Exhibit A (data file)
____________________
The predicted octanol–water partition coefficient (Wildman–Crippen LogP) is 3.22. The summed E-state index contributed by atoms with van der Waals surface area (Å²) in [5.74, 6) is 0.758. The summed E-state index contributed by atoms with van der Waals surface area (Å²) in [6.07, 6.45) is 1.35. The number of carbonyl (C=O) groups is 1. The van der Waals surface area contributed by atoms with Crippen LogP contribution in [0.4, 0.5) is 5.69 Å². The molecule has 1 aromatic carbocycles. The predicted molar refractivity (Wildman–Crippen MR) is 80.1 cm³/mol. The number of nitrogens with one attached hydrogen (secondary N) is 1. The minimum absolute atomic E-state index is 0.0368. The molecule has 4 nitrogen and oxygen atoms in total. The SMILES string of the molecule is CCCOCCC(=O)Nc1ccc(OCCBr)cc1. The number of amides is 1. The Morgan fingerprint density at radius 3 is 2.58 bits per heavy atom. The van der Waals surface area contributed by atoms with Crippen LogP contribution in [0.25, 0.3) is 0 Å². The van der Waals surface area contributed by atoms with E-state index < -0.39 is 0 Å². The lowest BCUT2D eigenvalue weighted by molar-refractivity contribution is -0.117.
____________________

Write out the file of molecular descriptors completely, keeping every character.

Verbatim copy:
The predicted octanol–water partition coefficient (Wildman–Crippen LogP) is 3.22. The summed E-state index contributed by atoms with van der Waals surface area (Å²) in [5.74, 6) is 0.758. The summed E-state index contributed by atoms with van der Waals surface area (Å²) in [6.07, 6.45) is 1.35. The number of carbonyl (C=O) groups is 1. The van der Waals surface area contributed by atoms with Crippen LogP contribution in [0.4, 0.5) is 5.69 Å². The molecule has 1 aromatic carbocycles. The predicted molar refractivity (Wildman–Crippen MR) is 80.1 cm³/mol. The number of nitrogens with one attached hydrogen (secondary N) is 1. The minimum absolute atomic E-state index is 0.0368. The molecule has 4 nitrogen and oxygen atoms in total. The SMILES string of the molecule is CCCOCCC(=O)Nc1ccc(OCCBr)cc1. The number of amides is 1. The Morgan fingerprint density at radius 3 is 2.58 bits per heavy atom. The van der Waals surface area contributed by atoms with Crippen LogP contribution in [0.25, 0.3) is 0 Å². The van der Waals surface area contributed by atoms with E-state index < -0.39 is 0 Å². The lowest BCUT2D eigenvalue weighted by molar-refractivity contribution is -0.117.